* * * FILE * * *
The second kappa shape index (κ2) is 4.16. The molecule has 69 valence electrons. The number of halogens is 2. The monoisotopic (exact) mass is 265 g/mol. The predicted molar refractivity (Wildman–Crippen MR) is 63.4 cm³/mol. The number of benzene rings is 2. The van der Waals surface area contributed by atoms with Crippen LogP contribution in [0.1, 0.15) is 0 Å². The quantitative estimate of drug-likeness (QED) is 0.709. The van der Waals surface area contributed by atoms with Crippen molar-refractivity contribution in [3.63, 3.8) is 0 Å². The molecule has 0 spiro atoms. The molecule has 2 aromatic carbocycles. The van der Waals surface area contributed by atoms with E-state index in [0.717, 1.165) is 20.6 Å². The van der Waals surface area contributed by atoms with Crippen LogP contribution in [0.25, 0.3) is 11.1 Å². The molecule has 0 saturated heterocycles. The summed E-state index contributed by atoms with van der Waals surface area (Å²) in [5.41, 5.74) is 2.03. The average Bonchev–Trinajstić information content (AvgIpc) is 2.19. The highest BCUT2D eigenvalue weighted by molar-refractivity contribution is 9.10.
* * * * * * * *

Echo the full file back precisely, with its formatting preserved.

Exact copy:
The second kappa shape index (κ2) is 4.16. The molecule has 69 valence electrons. The number of halogens is 2. The monoisotopic (exact) mass is 265 g/mol. The predicted molar refractivity (Wildman–Crippen MR) is 63.4 cm³/mol. The number of benzene rings is 2. The van der Waals surface area contributed by atoms with Crippen LogP contribution in [0.1, 0.15) is 0 Å². The quantitative estimate of drug-likeness (QED) is 0.709. The van der Waals surface area contributed by atoms with Crippen molar-refractivity contribution in [3.63, 3.8) is 0 Å². The molecule has 0 spiro atoms. The molecule has 2 aromatic carbocycles. The van der Waals surface area contributed by atoms with E-state index in [0.717, 1.165) is 20.6 Å². The van der Waals surface area contributed by atoms with Crippen LogP contribution in [0.25, 0.3) is 11.1 Å². The molecule has 0 saturated heterocycles. The summed E-state index contributed by atoms with van der Waals surface area (Å²) in [5.41, 5.74) is 2.03. The average Bonchev–Trinajstić information content (AvgIpc) is 2.19. The highest BCUT2D eigenvalue weighted by molar-refractivity contribution is 9.10.